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Tribal Ham Radio Operators Cut Through the Storm

In September 2017, the National Tribal Amateur Radio Association (NTARA) – in conjunction with the Fresno Amateur Radio Emergency Services Group and Tulare County Amateur Radio Club – set up

Passenger Egress – A Priority for Metro Rail Lines

Underground rail transit systems in the United States can be dangerous places. Not only for their riders and employees, but also for emergency responders, who may be called to help evacuate people from the area safely or to stop a blaze. The confined spaces, tight stairwells, and potential for the emergency evacuation of hundreds – if not thousands – of riders means that a project must be well-designed, thought-out, and constructed of materials that do not burn.

Evolving Needs: Interoperable Communications

During complex and large-scale incidents, first responders in the multi-jurisdictional National Capital Region (NCR) must be able to deploy and integrate with other public safety agencies in a timely and efficient manner. The NCR, for the purposes of this document, is defined as the District of Columbia and surrounding Virginia and Maryland metropolitan areas. Successful integration is contingent on first responders’ ability to communicate seamlessly outside the normal coverage area of their home radio systems.

Explosives & Handheld Trace Detection

The threat of homemade explosives (HMEs) is not new. From the Oklahoma City bombing in 1995, to the “shoe bomber,” London underground bombings, “underwear bomber,” and attacks in Paris and Brussels in the 2000s, the threat is ever changing. Not only do post-incident crime scenes present danger to responders until secondary devices have been ruled out, but also makeshift laboratories where the bombs are made. Handheld explosives trace detection (ETD) equipment can help responders quickly determine on-scene threats, like Triacetone Triperoxide (TATP) and react appropriately and expediently.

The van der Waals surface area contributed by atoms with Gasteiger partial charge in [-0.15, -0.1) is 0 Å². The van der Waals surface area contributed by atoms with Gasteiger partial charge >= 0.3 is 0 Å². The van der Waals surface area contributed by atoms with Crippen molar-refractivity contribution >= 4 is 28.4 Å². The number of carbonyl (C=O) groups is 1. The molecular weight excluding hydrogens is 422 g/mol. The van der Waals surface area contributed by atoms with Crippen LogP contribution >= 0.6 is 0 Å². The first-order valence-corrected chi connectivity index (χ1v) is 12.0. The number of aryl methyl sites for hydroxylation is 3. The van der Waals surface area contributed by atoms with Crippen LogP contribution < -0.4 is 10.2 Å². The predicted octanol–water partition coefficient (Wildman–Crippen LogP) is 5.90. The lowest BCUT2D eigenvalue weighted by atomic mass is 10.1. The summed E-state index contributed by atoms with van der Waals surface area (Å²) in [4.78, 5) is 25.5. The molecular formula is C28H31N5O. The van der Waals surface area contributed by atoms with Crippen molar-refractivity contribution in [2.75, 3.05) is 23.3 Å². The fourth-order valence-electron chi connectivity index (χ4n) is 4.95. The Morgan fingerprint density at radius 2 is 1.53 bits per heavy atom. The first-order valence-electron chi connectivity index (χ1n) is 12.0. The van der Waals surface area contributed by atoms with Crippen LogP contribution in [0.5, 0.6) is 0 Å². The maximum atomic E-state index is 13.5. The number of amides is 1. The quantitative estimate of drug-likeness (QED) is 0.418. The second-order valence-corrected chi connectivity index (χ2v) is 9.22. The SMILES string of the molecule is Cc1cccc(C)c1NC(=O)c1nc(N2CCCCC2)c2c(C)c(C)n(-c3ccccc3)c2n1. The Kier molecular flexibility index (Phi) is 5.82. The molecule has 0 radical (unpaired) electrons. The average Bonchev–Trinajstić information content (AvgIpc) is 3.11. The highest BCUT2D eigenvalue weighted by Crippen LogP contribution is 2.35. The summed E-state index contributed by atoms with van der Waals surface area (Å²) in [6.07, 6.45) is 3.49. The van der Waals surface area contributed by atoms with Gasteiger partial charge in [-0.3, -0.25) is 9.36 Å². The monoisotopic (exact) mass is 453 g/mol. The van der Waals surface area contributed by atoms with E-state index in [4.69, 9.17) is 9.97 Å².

Hurricane Recovery – The Price of Paradise

On the morning of 10 September 2017, Irma made landfall in the Florida Keys as a Category 4 hurricane. Mandatory evacuation pushed tens of thousands of people onto a two-lane road. Returning to the area following the storm introduced additional challenges, for example: fuel trucks having trouble entering, housing shortages, landlord issues, builder contract concerns, vulnerable populations, and other reasons for delayed entry. With surrounding areas also being affected by the storm, prioritization and allocation of essential services and shared assets, as well as warehousing of donations proved to be difficult. However, out-of-state workers and resources such as the Incident Management Assistance Teams (IMATs) have played critical roles during the ongoing recovery phase.

2017 Inauguration & Women’s March – Planning & Outcomes

Washington, D.C., hosts thousands of special events each year, ranging in size and complexity. For such events, the District of Columbia’s Department of Transportation (DDOT) serves as the lead agency for transportation management and support. Although many of these events are planned activities for which the district and its local, regional, and federal stakeholder partners have advance notice for planning purposes, the nation’s capital is also home to many unplanned First Amendment events, which provide less notice and are less defined with respect to the planning and support required. The 2017 presidential inauguration and subsequent Women’s March highlight the differences in planning efforts and outcomes for these two types of events.
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